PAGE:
Basic Cookie Decorating Supplies
People often ask me what supplies they need to start decorating cookies. The truth is, you really don’t need that much. Yes, you need a mixer and a rolling pin. You’ll also need piping bags, baking sheets, and cookie cutters. There are a few other things, but decorating cookies doesn’t have to break your budget. Today I’ll share a few things that I think you need to start making beautiful cookies. Who knows, maybe one day I’ll order some cookies from your cookie shop!
***This post has been updated on November 10, 2019.***
As you begin decorating, you may want to invest in more supplies and that’s great. Here’s the ones I think you’ll need to get you started on your cookie decorating adventure. You don’t have to purchase them online. You can find them at Wal-Mart, craft stores, or baking supply stores. The good news is you probably already have several things you need on hand that’ll help you get started.
Let’s take a look at what you need.
Basic Cookie Decorating Supplies:
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Let’s Talk Mixers:
You don’t have to have the most expensive mixer on the market to make decorated sugar cookies. I used my little hand mixer for years before I invested in a KitchenAid Stand Mixer. In my opinion, a Kitchenaid is a great addition to a home kitchen. Either way, you need a mixer to make life easier when you’re making cookie dough and royal icing.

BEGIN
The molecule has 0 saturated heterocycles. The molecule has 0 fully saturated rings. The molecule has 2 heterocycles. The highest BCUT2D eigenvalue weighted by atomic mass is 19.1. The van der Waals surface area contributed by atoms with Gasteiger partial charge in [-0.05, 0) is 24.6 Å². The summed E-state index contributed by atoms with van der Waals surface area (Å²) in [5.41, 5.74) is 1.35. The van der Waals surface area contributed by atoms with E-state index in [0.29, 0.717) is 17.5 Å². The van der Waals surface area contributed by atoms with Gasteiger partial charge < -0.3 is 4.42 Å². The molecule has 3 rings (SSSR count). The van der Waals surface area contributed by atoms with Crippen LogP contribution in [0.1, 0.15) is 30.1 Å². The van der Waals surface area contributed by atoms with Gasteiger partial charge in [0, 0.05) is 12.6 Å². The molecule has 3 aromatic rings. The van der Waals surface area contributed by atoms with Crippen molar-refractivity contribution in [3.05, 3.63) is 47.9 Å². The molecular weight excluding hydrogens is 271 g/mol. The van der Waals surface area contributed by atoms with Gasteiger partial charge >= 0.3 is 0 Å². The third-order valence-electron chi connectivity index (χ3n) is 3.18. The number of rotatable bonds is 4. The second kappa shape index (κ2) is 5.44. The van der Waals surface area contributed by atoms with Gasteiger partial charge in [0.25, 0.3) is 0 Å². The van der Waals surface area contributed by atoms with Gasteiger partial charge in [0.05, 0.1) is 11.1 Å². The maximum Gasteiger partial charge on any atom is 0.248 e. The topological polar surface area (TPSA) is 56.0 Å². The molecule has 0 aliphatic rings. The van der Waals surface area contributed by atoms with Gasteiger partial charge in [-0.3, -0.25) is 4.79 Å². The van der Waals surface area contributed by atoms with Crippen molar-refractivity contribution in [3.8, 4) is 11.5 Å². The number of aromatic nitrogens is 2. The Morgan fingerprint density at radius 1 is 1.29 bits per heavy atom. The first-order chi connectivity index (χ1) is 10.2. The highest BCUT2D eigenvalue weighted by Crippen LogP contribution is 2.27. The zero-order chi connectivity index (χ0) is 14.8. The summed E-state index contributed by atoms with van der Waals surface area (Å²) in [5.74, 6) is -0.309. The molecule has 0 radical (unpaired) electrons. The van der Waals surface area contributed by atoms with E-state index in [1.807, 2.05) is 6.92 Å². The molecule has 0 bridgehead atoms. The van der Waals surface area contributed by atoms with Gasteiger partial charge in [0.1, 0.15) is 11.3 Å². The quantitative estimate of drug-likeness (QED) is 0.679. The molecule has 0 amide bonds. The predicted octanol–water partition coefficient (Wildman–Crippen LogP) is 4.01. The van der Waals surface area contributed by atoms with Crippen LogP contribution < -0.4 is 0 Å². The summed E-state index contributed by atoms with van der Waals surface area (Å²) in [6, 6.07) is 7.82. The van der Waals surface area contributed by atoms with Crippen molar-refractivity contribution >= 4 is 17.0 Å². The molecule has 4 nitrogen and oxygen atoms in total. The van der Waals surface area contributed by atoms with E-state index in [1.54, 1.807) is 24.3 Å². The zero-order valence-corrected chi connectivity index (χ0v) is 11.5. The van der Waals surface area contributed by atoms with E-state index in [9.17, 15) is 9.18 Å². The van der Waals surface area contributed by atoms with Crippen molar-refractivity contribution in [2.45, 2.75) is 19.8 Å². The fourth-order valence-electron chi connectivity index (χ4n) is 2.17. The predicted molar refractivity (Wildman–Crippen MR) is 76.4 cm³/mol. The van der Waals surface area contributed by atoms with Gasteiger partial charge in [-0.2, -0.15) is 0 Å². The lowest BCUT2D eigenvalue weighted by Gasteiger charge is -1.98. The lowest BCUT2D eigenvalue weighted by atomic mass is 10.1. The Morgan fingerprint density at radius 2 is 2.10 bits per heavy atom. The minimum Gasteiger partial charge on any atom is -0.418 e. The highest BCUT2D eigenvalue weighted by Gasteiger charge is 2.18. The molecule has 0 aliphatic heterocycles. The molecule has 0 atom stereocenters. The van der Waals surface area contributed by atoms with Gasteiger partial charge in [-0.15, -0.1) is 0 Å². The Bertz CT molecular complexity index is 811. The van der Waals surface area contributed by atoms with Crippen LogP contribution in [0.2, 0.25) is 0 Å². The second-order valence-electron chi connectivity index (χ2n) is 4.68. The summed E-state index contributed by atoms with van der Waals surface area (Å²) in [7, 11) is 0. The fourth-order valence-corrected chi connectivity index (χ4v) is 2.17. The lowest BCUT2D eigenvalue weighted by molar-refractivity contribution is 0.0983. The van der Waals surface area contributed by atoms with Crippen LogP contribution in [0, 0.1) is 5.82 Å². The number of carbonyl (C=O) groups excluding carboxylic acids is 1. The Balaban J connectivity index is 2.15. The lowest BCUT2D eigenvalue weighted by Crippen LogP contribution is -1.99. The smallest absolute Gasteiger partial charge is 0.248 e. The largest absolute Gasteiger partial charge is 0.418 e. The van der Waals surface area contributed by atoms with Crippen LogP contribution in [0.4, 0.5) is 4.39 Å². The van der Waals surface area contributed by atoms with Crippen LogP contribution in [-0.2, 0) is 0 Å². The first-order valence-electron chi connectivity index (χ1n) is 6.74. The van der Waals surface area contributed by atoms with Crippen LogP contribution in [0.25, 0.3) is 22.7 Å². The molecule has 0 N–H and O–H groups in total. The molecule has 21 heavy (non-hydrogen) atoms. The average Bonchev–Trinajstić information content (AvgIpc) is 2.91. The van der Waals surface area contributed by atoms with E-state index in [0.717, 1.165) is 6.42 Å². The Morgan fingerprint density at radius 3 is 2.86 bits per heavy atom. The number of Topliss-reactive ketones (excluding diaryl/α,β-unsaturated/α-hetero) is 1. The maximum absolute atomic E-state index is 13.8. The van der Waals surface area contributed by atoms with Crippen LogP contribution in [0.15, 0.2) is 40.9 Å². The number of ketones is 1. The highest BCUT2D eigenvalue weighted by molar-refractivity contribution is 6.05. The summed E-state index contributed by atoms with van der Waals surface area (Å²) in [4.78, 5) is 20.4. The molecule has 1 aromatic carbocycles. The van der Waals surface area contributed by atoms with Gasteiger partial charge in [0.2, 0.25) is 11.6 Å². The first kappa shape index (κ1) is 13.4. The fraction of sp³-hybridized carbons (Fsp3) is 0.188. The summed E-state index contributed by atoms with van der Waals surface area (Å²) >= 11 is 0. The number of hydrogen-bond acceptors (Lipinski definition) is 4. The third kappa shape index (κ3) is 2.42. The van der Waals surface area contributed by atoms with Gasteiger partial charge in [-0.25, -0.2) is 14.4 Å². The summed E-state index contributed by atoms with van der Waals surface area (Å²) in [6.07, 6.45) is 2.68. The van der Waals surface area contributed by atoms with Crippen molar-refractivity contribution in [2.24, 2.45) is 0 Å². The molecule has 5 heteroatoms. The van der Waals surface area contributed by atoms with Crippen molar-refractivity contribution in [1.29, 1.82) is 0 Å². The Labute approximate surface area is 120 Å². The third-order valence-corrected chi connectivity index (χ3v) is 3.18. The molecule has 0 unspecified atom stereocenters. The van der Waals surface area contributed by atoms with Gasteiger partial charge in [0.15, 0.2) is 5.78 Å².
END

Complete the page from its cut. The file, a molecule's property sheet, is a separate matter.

- Can you mix a batch of cookie dough without a mixer? I honestly don’t think I could make that happen. So the first thing I’m going to suggest is you should have a mixer.
- When I first started making sugar cookies I use the white hand mixer in the image above and it worked!
- After a few years of baking my sweet husband bought me a KitchenAid Stand Mixer and mixing the cookie dough became easier. It doesn’t matter what kind of mixer you have, but it’ll probably make baking a little sweeter.
- If you want to know How to Make Royal Icing with a Hand Mixer check out my post.
Let’s Roll with a Few Rolling Pins:
Hopefully, you have a rolling pin, but if not it’s not the end of the world. Heres a little information for ya.
- I’ve had a few rolling pins on my cookie journey and now I use the Precision Rolling Pin from The Cookie Countess.
- I love the way it’s made because the ends help you roll out perfect cookie dough every time. There’s no need for spacer bands or sticks for rolling the dough. The Precision Rolling Pin does all that for you.
- I made a tutorial and video showing how it works and here it is Introducing The New and Amazing Precision Rolling Pin.
- I didn’t own this rolling pin for the first several years I baked cookies. Now it’s one of my favorite cookie tools. I don’t expect you to run out and buy one today, but I wanted to share the rolling pin I use with you. In case you love decorating cookies you may want to purchase one in the future.
- As you can see I’m definitely a baker with all these rolling pins ready to help me bake up something delicious. Let’s talk about them for a minute.
- The first and last two rolling pins in the photo are pretty much the same. They’re the types of rolling pins my grandmothers had and used all the time. I like them quite a bit because of the handles allow me to roll out things until the cows come home!
- The second and third rolling pins are really fun rolling pins, but I have a hard time using them on my cookie dough. I’m not the most consistent roller when I have to determine how much pressure I’m adding the rolling pin to make the dough roll out nice and smooth. I like the rolling pins, but not my favorite for making cookies.